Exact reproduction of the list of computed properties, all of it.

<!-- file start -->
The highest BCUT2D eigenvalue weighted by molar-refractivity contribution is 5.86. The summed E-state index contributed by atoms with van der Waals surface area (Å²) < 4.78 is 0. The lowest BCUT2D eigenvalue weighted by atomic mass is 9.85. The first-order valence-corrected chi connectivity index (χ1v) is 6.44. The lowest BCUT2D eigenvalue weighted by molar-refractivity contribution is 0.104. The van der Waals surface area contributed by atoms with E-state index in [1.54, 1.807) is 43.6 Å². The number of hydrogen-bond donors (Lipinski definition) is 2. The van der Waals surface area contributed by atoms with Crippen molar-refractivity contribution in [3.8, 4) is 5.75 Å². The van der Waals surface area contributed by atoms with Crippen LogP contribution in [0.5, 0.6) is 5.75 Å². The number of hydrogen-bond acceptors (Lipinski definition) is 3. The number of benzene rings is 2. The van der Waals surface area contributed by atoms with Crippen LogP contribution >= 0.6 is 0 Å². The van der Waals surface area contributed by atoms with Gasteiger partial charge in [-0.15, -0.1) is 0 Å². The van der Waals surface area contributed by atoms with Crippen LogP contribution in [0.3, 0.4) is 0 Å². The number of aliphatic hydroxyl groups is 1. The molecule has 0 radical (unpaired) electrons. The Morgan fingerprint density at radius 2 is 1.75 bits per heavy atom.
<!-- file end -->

The highest BCUT2D eigenvalue weighted by molar-refractivity contribution is 5.86. The summed E-state index contributed by atoms with van der Waals surface area (Å²) < 4.78 is 0. The lowest BCUT2D eigenvalue weighted by atomic mass is 9.85. The first-order valence-corrected chi connectivity index (χ1v) is 6.44. The lowest BCUT2D eigenvalue weighted by molar-refractivity contribution is 0.104. The van der Waals surface area contributed by atoms with E-state index in [1.54, 1.807) is 43.6 Å². The number of hydrogen-bond donors (Lipinski definition) is 2. The van der Waals surface area contributed by atoms with Crippen molar-refractivity contribution in [3.8, 4) is 5.75 Å². The van der Waals surface area contributed by atoms with Crippen LogP contribution in [0.5, 0.6) is 5.75 Å². The number of hydrogen-bond acceptors (Lipinski definition) is 3. The number of benzene rings is 2. The van der Waals surface area contributed by atoms with Crippen LogP contribution >= 0.6 is 0 Å². The van der Waals surface area contributed by atoms with Gasteiger partial charge in [-0.15, -0.1) is 0 Å². The van der Waals surface area contributed by atoms with Crippen LogP contribution in [0.3, 0.4) is 0 Å². The number of aliphatic hydroxyl groups is 1. The molecule has 0 radical (unpaired) electrons. The Morgan fingerprint density at radius 2 is 1.75 bits per heavy atom.